Over half a million Greek Cypriots are to elect a new parliament Sunday following a reunification-dominated campaign on this war-divided island.
The campaign officially ended at midnight Friday with parties issuing their last messages to the electorate.
In the first election since Greek Cypriots rejected and Turkish Cypriots backed a U.N. peace plan in 2004, parties with opposing views on reunification are vying for most of the legislative assembly's 56 seats.
The election will also offer a Turkish-Cypriot woman an unprecedented chance to win a seat.
Cyprus is divided between a Greek-Cypriot south and Turkish occupied north since 1974, when Turkey invaded following an abortive coup by supporters of union with Greece.
The U.N. plan had envisaged the island being reunified as a federation of two politically equal states under a weak central government. One state would be for the 750,000 Greek Cypriots, the other for the estimated 180,000 Turks and Turkish Cypriots. The Greek Cypriots rejected it in a referendum, with their main objection being that the plan did not guarantee the return of their homes or property taken by the Turks.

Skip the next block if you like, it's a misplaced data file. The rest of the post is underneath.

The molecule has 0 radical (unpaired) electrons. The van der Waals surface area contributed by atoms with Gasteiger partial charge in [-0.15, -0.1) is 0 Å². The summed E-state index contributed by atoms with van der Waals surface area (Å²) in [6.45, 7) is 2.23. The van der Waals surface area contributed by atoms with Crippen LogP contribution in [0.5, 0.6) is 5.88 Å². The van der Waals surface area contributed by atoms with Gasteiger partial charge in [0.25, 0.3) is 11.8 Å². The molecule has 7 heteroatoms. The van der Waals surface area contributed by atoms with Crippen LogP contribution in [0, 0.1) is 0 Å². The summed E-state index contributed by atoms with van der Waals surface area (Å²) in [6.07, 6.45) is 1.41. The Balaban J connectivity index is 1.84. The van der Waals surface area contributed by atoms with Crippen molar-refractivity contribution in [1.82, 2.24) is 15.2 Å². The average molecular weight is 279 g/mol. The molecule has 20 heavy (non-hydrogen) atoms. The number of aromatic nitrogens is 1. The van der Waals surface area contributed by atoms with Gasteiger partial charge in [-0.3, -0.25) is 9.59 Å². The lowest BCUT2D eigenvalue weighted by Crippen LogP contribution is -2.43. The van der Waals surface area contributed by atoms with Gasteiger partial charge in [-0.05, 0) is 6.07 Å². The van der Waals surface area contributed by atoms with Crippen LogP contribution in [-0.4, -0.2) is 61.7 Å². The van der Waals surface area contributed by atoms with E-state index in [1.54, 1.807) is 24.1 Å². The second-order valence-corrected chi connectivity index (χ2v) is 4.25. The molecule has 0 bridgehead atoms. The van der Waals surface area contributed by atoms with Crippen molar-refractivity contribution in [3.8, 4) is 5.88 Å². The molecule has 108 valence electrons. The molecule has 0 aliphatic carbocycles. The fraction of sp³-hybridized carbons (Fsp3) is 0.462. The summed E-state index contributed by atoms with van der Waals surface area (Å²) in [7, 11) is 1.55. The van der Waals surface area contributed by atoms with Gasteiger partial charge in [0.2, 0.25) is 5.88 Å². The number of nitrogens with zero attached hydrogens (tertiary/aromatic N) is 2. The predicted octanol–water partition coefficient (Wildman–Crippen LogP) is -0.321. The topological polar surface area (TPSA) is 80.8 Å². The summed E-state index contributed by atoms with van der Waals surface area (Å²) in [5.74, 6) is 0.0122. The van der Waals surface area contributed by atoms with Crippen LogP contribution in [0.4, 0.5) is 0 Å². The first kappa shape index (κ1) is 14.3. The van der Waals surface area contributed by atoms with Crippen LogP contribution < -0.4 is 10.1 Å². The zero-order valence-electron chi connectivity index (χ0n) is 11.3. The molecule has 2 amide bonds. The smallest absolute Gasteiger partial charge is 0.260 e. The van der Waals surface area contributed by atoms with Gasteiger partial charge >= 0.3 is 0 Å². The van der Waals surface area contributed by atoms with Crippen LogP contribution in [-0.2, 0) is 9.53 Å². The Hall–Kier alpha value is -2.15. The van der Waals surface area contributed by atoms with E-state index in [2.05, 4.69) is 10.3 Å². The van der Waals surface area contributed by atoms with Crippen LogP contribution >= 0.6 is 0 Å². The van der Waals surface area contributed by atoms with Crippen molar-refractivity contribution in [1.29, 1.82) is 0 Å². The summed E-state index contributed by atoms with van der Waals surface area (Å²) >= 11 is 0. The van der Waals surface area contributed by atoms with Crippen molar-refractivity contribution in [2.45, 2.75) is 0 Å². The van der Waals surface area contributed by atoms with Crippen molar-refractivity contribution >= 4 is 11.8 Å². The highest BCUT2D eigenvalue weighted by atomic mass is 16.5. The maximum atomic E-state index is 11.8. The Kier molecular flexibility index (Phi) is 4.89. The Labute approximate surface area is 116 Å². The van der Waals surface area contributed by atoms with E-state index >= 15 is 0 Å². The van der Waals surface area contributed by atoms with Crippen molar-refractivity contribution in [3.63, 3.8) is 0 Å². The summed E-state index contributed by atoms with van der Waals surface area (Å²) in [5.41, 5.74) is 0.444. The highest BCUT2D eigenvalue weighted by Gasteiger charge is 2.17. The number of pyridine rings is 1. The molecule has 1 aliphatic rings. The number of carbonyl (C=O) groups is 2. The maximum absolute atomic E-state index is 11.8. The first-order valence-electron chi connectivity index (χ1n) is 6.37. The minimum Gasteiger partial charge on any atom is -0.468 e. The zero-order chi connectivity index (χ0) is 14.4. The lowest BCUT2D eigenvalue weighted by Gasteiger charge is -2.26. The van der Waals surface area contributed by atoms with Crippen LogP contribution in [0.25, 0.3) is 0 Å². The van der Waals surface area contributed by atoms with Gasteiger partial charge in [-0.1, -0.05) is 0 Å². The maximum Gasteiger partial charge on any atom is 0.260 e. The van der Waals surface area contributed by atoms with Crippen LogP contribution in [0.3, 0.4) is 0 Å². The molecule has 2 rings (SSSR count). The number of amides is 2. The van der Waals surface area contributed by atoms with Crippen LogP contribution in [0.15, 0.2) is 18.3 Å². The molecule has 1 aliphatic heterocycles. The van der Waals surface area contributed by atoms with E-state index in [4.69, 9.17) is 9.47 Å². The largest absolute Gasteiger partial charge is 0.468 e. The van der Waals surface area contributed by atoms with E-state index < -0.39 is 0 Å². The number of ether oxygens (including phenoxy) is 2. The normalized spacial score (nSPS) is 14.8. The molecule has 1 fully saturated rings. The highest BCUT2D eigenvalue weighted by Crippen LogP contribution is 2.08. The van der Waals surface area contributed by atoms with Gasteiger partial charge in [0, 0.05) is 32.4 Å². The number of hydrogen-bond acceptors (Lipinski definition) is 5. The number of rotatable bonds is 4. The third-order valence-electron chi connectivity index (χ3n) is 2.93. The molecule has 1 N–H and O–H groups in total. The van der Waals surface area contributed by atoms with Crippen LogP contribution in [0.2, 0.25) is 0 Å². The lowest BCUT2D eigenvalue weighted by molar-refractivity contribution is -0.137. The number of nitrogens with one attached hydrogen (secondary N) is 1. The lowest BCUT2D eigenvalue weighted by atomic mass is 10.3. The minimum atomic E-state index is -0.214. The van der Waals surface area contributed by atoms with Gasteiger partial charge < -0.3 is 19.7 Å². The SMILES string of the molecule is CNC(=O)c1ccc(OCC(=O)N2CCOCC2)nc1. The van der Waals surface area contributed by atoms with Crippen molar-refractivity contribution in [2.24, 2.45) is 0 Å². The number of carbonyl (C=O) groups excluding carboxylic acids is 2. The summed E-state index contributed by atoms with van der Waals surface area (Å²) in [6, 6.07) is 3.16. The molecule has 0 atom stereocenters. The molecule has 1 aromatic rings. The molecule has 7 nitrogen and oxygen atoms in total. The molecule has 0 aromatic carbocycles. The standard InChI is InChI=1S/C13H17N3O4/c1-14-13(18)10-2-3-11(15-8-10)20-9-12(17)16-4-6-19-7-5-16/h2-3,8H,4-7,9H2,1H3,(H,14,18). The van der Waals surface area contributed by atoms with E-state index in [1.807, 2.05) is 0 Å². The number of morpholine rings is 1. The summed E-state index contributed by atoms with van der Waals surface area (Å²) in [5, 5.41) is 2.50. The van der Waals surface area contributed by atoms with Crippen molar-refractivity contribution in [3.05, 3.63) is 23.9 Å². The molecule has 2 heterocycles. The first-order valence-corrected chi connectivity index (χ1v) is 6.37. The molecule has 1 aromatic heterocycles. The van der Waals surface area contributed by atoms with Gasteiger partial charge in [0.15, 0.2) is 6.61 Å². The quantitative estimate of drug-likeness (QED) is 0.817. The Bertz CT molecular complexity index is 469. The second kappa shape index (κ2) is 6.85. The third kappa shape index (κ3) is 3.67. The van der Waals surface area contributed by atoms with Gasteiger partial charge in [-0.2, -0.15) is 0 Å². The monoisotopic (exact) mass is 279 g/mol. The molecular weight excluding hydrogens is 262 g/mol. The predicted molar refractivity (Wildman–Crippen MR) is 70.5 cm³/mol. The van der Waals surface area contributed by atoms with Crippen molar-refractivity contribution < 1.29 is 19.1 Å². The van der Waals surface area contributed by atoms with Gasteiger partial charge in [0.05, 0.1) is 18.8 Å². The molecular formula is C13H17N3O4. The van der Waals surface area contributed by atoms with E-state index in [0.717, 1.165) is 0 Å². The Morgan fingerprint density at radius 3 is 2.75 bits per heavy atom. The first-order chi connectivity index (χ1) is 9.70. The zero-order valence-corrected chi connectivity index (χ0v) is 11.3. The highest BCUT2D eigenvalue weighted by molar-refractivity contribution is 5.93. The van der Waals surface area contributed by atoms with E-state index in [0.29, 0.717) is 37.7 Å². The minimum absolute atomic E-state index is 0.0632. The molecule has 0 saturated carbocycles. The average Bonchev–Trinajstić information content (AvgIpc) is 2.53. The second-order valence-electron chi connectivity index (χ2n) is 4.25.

More than 500,000 registered voters are expected to vote on Sunday, with 487 candidates from various parties taking part.
The two largest parties communist AKEL and right-wing DISY focused on alienated supporters disgruntled by their respective decisions during the 2004 referendum. AKEL rejected the plan while DISY backed it.
"The things that unite us are certainly much more than those that divide us," Nicos Anastasiades, the leader of DISY, told his party supporters.
AKEL party chief Demetris Christofias urged his party followers to continue the tradition of "honoring AKEL with their votes," reports AP.
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